A landmark assessment of state dam safety programs was conducted by Dr. Bruce A. Tschantz in 1982 and published under FEMA sponsorship in 1983 as a Report on Review of State Non-Federal Dam Safety Programs. That report, based on a detailed questionnaire distributed to the 50 states, made it clear that over half the states either had no dam safety law or no dam safety program. Another very important conclusion of the report, based on the questionnaires, was that almost without exception the states felt a need to have an interstate forum for sharing information related to state dam safety programs.
Thus, by the early 1980's both federal and state interests felt that a vacuum existed in interstate dam safety communication. Rather spontaneous and informal interstate regional conferences had begun to develop, but no mechanism for national interstate communication existed. It became increasingly apparent that the states could help each other strengthen and streamline their dam safety programs and that, collectively, they could have an impact on federal policies and programs concerning non-federal dams if they could establish a formal association. During 1982 the writer had several independent conversations with Dr. Bruce Tschantz of the University of Tennessee, Mr. Bill Bivins of FEMA, and representatives of the Council of State Governments to discuss this issue.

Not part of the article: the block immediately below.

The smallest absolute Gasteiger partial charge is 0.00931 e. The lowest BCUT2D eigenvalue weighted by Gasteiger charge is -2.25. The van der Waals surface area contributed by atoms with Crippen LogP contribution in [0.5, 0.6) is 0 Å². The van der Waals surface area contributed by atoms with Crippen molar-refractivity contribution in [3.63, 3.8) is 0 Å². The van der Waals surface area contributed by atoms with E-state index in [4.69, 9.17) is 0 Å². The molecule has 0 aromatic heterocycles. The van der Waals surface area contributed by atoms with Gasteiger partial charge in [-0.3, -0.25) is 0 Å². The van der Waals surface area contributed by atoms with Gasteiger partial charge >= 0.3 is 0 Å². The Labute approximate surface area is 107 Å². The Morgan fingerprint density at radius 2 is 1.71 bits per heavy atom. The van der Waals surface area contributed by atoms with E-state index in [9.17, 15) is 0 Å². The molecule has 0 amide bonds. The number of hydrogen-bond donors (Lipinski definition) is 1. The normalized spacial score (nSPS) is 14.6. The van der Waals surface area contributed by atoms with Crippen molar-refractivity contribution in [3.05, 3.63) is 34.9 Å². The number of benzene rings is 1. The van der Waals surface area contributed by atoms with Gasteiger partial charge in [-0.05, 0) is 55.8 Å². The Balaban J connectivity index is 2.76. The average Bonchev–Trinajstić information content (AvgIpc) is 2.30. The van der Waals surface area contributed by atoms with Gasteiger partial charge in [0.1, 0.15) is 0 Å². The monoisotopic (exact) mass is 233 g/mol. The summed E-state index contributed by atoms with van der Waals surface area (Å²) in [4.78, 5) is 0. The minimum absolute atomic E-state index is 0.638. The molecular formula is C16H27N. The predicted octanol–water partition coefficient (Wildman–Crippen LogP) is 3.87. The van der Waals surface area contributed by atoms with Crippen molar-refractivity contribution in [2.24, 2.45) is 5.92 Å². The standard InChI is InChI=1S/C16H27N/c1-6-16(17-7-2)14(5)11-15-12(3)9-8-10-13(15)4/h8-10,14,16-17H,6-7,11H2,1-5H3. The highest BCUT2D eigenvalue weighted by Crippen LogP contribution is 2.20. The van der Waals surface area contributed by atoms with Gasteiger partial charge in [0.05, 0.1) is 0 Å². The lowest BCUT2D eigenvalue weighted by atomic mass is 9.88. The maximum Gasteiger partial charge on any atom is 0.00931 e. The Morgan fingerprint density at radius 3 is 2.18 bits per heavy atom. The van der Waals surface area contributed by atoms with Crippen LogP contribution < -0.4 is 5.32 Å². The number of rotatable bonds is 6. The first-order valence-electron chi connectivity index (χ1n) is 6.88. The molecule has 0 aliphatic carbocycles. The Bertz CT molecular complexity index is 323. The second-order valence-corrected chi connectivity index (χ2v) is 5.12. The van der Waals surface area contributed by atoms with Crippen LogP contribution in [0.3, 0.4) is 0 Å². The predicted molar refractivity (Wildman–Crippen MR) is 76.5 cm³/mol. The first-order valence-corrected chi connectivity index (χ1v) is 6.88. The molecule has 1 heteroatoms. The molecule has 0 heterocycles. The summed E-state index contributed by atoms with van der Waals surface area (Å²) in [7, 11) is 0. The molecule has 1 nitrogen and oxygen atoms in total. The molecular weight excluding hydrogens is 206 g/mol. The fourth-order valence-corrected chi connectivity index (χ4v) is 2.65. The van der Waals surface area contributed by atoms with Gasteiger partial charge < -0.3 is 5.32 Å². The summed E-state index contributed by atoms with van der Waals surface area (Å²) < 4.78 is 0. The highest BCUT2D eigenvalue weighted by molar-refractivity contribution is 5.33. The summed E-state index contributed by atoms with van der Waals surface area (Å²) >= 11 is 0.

In January of 1983 a meeting was held between Bill Bivins, Bruce Tschantz, the writer, and several staff members of the Council of State Governments (CSG) including Leslie Cole, Judith Sardo, and Doug Roderer. The purpose of the meeting was to explore the possibility of having CSG assist the states in putting together a national association of dam safety officials. It was agreed that 1) the writer would develop an organizing committee to work with CSG to plan a national meeting of state dam safety officials and 2) CGS would submit a proposal to FEMA to solicit funds for the national meeting and national organizing efforts. State dam safety representatives from all 50 states were invited to attend a meeting on February 28, 1983 in Orlando, Florida (concurrent with a Southeastern Dam Safety Conference) to discuss the concept of a national association and to form the organizing committee. In response, 16 states sent representatives to the Orlando meeting and an additional 26 states sent letters of support for the concept.
At the February 28, 1983 meeting in Orlando, Dr. Tschantz reviewed the state dam safety program survey results, Mr. Doug Roderer of CSG and Mr. Bill Bivins of FEMA indicated supporting roles their organizations could take, and the writer solicited the following broad-based Organizing Committee for the Association of State Dam Safety Officials: Charles Gardner (NC), John Clarke (TX), Joe Ellam (PA), Jeris Danielson (CO), Louis Jordan (KS), Delbert Downing (NH), Bruce Pickens (OH), and George Christopulos (WY).
Some of ASDSO's early leaders (L to R): Charles Gardner (NC), John Clarke (TX), Joe Ellam (PA), Jeris Danielson (CO), Louis Jordan (KS), Delbert Downing (NH), Bruce Pickens (OH), George Christopulos (WY)